When Pius Kilasy was studying at the University of Delaware, he learned an important lesson when a bus ride that was supposed to take him from Washington D.C. to Newark, DE instead had him en route to Newark, NJ.
An ELI alum and a current UD Borel Global Fellow, Kilasy explained that through a series of missteps and miscommunications, it wasn’t until he was on the bus to NJ that he realized his mistake.
Taking it all in stride, Kilasy eventually got off the bus at Trenton, NJ and took the train back to Delaware, but when he reflected on the trip, he realized that it was more than a funny story about the challenges of international travel. For Kilasy, the story also illustrated the value of cross-cultural understanding.
“Everyone had his own understanding,” Kilasy said to describe the miscommunication that he and the bus driver had when they were trying to determine which Newark Kilsay wanted to visit.
“So it was a challenge, but I learned something also,” Kilasy continued. “Sometimes, you need to ask and ask, ‘Please, do you understand?’”
The desire for understanding, whether it be cross-cultural, academic, or about his native Tanzania, was evident during Kilasy’s studies at the ELI. A graduate of the ELI’s Graduate Conditional Admissions Program, Kilasy used his time in the program to prepare for graduate studies, taking every opportunity he could to learn more about his field of study while engaging with the required readings and final projects of the program.
Kilasy is an economist, so he used his time at UD to deepen his understanding of agricultural economics before returning to Tanzania to conduct his research.
As a UD Borel Global Fellow, Kilasy spent over a year at UD studying English, completing course work, and preparing for his research project before his return to Tanzania. Now that he is back in Tanzania, he is finishing his research project, which studies the impact of nutrition on maternal health and child development. Through his research, Kilasy seeks to encourage greater education about nutrition for Tanzanian women of childbearing age, in addition to increasing access to nutrition in local Tanzanian communities.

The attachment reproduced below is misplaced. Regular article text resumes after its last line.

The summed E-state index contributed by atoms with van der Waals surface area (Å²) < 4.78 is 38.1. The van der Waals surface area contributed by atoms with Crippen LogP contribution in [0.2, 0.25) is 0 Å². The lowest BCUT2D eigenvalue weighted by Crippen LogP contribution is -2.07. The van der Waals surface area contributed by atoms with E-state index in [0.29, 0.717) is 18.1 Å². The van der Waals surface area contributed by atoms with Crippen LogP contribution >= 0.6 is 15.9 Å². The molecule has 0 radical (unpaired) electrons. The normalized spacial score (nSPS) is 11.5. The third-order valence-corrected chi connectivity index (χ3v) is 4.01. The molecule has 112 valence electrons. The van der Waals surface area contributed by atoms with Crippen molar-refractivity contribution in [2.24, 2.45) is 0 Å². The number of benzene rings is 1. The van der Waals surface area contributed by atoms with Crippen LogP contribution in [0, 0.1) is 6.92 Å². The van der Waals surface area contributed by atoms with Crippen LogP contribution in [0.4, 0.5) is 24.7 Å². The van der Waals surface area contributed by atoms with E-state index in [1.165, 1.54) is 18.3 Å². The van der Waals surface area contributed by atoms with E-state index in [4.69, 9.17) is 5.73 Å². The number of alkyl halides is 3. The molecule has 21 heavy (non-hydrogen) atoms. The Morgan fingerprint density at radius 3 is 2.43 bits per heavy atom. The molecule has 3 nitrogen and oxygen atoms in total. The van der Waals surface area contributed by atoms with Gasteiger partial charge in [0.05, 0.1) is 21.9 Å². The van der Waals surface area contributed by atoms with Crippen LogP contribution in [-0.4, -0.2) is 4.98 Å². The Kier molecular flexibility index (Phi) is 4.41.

“It is better to do our research in our own country so that we can support our fellow Tanzanians,” Kilasy said.
For all of Kilasy’s enthusiasm to return to Tanzania and begin his research, he was also grateful for the opportunities the ELI afforded him to take full advantage of his graduate education.
“Coming here and meeting with different professors and different types of lecturing […] I was now aware how professors were teaching,” Kilasy said, explaining that from the materials he studied at the ELI, to the instructional approach of the faculty, everything helped him prepare for the expectations of a graduate program in the United States.
Kilasy began his studies at the ELI in March of 2019 before he matriculated to UD for the academic portion of his Borel Global Fellow studies. He said that when he first arrived, he had trouble adapting to the swift pace of ELI classes. However, with some time to adjust, he felt he moved into a new phase of his ELI experience where he felt capable of achieving his tasks and ready to begin his graduate studies.
“After completing the ELI and training for graduate studies, I am now competent,” he explained.
Now that Kilasy is back on his home turf, he does not have to worry so much about adjusting to the US university system, figuring out the complexities of intercultural communication, or even adjusting to the bus system. Yet, even from the comfort of Tanzania, he still looks back on his time at the ELI fondly. From the instruction he received on his reading and writing, to the assignments he completed that helped him gain a better understanding of US culture, Kilasy was enthusiastic about his experience at the ELI and spoke highly of his instructors.
“ELI to me; it means a lot,” he said. “They have enlightened me. They have given me energy to go through.”